Scanner Darkly was a good film. It was as thought-provoking as Waking Life, and had the same general look, albeit somewhat more realistic. The plot reminded me a bit of Fear and Loathing... a bit. It was depressing, and very thought-provoking, inspiring conversation between the couples who went that reminded me a bit of content from Linklater's Waking Life. Earlier today in the Southside I bumped into a SqHill long-term acquaintence I don't see often, and we went to Bruchetta's for lunch. He described some exciting-sounding software that aims to replace 90% of the filming involved in making movies. Although I intuitively (sans data) doubt such software exists today, I suspect he's right in that in the future, everything will be done in CG that's so powerful that nobody can tell the difference between it and real film. I don't know if this will mean we'll see more car chase scenes with big explosions, or fewer. If it ends up being anything like what 3D has done to video games, it'll be a very bad thing, but if it makes filming a lot cheaper and we get balliwood-esque films made by people on their computer, killing Hollywood, that wouldn't be such a bad thing, I don't think. Better yet would be if indie films caught on in a major way, but I don't see that happening, sadly. The main appeal of Hollywood nowadays, I think, is that it controls "branded", "owned" characters, with the ability for big special effects coming as a close second. The best culture, as is often the case, lies outside the public spotlight, perhaps because our culture embraces rather crummy artistic values.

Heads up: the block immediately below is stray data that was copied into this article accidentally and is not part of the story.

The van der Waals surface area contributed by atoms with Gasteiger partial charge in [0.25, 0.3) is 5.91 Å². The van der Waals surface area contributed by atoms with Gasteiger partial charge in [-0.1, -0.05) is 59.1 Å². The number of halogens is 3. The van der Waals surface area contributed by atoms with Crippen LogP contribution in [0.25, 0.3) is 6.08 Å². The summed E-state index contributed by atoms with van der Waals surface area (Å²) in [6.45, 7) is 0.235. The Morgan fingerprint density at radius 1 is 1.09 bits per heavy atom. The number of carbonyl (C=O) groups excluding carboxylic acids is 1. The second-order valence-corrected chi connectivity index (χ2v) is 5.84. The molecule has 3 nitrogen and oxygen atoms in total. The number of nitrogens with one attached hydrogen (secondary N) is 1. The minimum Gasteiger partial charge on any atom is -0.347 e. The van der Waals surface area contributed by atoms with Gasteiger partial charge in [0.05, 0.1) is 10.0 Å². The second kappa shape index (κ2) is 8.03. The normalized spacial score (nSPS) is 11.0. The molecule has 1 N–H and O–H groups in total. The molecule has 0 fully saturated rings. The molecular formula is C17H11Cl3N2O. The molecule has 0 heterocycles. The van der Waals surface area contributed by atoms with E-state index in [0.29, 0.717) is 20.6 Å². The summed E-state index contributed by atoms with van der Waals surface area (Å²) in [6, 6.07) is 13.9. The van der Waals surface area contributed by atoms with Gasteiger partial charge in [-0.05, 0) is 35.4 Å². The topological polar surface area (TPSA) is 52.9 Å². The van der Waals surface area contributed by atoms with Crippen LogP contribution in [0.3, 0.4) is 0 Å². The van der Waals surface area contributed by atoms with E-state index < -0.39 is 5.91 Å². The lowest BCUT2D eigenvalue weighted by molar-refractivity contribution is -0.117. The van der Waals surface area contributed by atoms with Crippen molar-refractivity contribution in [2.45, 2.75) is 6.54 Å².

This reminds me a bit of an important stance Kemal Ataturk took not long after he established modern Turkey from Ottoman ruin -- the goal of reworking a nation and destroying existing power is not to lower the entire nation to the state of an uneducated peasant, but rather to lift all of the people up to higher heights. It may be impossible for everyone to live as well as nobility and the very wealthy live now, materially, but providing cultural opportunities that far surpass those available to *anyone* today should not be similarly difficult.
I also have a new troll, courtesy (again) of dealing with marginal users on Wikipedia. It's interesting how habits in broken people tend to repeat -- the universe only shows so much creativity in how people can be unhinged. We are fortunate that on Wikipedia, unlike on Usenet and definitely unlike in real life, people can be blocked indefinitely. I don't know, if I were running a state or the head of a tribe or similar, what I'd do with someone like him.